ESXi 5.x hosts might show the following symptoms
- Hosts might disconnect from Virtual Center
- Attempting to reconnect the hosts back might fail
- Hosts may/maynot respond to vSphere Client as well
- Rebooting the hosts might resolve the issue temporarily
Checking the host
- Does not show any network errors
- Hosts would be pingable
- Other hosts in the cluster might remain unaffected
- Virtual Machines are not affected and continue running
Checking the /var/log/vmkernel.log might throw up the following errors:
WARNING: VisorFSObj: xxxx: Cannot create file /var/spool/snmp/xxxxxxxx_x_
WARNING: VisorFSObj: xxxx: Cannot create file /var/run/vmware/tickets/vmtck-
So far so good. So we have a process running that’s causing the ESX host to run out of inodes. Not really a good thing at all.
The KBs below gives more of a reading material regarding inodes
Checked whether we were running into the “MAINSYS” issue and we were not
df -h did not show that the host was running out of space.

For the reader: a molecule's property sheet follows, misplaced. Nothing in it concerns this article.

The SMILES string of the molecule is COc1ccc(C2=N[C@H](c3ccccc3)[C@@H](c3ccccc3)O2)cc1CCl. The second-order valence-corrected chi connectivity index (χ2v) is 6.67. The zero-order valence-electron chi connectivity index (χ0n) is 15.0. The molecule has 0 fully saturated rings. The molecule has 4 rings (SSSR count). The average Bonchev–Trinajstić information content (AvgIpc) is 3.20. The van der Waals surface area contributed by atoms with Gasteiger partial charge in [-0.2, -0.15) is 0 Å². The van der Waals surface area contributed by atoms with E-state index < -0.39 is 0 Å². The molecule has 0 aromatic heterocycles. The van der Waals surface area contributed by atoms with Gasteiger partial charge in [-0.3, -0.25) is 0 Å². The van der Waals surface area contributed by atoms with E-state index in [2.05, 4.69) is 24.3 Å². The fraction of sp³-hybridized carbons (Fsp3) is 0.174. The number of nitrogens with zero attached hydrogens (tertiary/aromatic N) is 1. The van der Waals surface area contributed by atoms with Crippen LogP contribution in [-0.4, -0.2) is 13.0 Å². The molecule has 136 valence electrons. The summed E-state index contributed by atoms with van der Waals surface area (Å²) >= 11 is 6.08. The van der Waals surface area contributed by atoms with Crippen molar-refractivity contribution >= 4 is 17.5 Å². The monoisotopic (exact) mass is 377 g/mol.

Checking the “/var/spool/snmp/” mentioned in the logs pulls up some interesting observations
- The entire “/var/spool/snmp/” was filled with hundreds of .trp files
- As the inodes/RAMDISK was full, an “rm -rf *.trp” failed with an “argument” error
- Tried removing one file and that worked
- Tried using “Tar” to tar all files in the folder and that fails as well
So how to we delete hundreds of files from a folder if no batch mode operations are allowed to run?
Downloaded and installed “WinSCP” on a test box and connected to the host using the same. That allowed a “cut” “paste” and “delete” operations by which multiple files could be selected and operations run!
Deleted all the .trp files and restarted the management services (services.sh restart)
This time the host did not complain about “inodes” – always a good sign! Tried connecting the host back to the Virtual Center and this time the same connected fine.
On trying to analyze the reason for the “.trp” files filling up the filesystem, we observed the following
- Hosts affected by the issue were Dell R710′s
- All hosts were configured to use Dell Open Manage and that was what looked like the process that configured the snmp in the first place.
- Checked with Dell and were given the following SNMP file changes to perform on the host
<?xml version=”1.0″ encoding=”ISO-8859-1″?> <config><snmpSettings><enable>false</enable>
Changes the above on all hosts and so far none of the hosts have shown the inode tables getting filled up! Always a good sign!
Additional information from Kyle (thank you Kyle, and keep those feedback coming in!)
I hit this issue today but didn’t use WinSCP to remove them. I just cd’d to /var/spool/snmp and ran this simple ‘for’ loop.
for F in `ls *trp` do rm $F done
And it cleaned them all right out.